I heard more than a couple snickers from the “Dawn Patrol”, those fellows brave enough to shatter the pre-dawn stillness with a couple hundred horses compliments of Mister Evinrude …
… of late they’ve shown a keen interest in the same “head and shoulders” bay-peninsula I’ve chosen for my latest bright idea. I call it the “fly-spin” rig, but rather than some all-in-one aberration I’ve merely opted to carry twice the gear.
The above depicts the calm part of morning, where I offload both fly and spin from the vehicle, then take a brisk mile-and-a-half hike to the fishing area – lugging all my provisions and drinking water with me. As I opt for the shoreline route instead of tromping through the low scrub, known for both ticks and rattlers, I have to parade past all the buzz baiters, the jig n’ pig types, the crank-baiters, the top water fiends, all of which are unawares their comments can carry a quarter mile or more .
“Fly Rawd, what’see gonna do with that?”
As my mentor has been showing me how to find, seduce, and land, large bass with regularity, I’ve opted to translate all the plug and lure knowledge into fly tactics.
Every time we’ve managed to lure large fish to the surface I’ve glanced over at the electronics to eyeball the depth. As we ease past the shoreline of those areas I can reach by foot, I’ve noted which points and bays contain the 13’ –16’ of water that seems to be the sweet spot for big fish and surface baits. Anything deeper doesn’t appear to draw fish from the bottom.
This is no different from my San Francisco Bay saltwater days. Despite fishing for shark or perch, I always carried a few Pencil Poppers in case the Stripers pushed a bait ball into my area.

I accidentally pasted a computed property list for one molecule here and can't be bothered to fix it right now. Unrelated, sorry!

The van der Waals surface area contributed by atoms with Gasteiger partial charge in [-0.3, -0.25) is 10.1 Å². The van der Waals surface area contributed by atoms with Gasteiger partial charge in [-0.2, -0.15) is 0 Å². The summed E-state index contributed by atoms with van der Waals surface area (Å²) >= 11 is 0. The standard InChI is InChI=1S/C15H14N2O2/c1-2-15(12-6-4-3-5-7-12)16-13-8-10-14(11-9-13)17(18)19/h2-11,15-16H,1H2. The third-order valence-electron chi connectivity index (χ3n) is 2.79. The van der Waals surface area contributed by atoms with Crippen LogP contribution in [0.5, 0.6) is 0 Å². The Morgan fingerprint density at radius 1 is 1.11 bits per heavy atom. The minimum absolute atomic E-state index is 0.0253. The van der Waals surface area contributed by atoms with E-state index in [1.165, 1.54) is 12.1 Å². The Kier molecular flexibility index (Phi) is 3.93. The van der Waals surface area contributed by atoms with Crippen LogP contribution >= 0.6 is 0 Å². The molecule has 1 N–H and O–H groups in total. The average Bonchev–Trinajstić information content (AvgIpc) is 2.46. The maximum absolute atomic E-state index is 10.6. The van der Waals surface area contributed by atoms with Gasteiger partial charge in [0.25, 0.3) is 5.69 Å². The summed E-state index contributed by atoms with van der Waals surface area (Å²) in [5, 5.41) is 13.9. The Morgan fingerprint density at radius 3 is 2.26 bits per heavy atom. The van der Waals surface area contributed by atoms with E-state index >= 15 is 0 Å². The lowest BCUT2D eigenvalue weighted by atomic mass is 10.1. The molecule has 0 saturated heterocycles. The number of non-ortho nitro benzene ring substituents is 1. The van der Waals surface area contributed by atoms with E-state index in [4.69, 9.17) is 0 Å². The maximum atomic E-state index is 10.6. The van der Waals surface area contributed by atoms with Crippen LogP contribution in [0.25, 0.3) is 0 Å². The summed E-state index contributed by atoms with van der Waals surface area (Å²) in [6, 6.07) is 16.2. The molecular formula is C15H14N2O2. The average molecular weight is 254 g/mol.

Lake Berryessa is the same type of fishery. Big balls of shad are pushed into coves and anything within eyeball range starts hopping out of the water chasing 4” fish.
As these occurrences are both regular and fast moving, you want to have a big baitfish imitation loaded on the fly rod, as the fish herd the bait against the shoreline – within an easy cast by fly despite the omnipresent breeze.
I’ve got a few 5” minnow imitations tied on rubber worm hooks, size 4/0. These hooks offer a nice “keel” effect that ensures the bait is presented uniformly and offers a jigging motion that accents all that marabou hung off the back.
I walk the entire “head and shoulders” shoreline carrying both rods. I can prospect much quicker with the spinning rod and a big Heddon Super Spook, and deploy the fly rod when the bait shows. The beauty of it is that the big 5” plug will cause the shad to go airborne when it nears the school, allowing you to find the bait regularly – then position yourself with the fly rod if they get close.
I managed a few fish on my initial outing, most were caught prospecting, and I managed a few grabs when one school made shore nearby … it was brief, intense, and made me want more.
I have some modifications that will assist the flies to perform better in the wind, and I’ll need to fashion a custom leader that will be about 3 feet long, with about two additional feet of 20lb tippet.
Fishing of this kind with all the breezes that crop up, the large flies and big hooks, means you need a set of pliers to remove anything that imbeds itself due to bad luck.
That’s a long walk back if you’re bleeding out due to the unforeseen flight characteristics of a multi-ought black nickel projectile.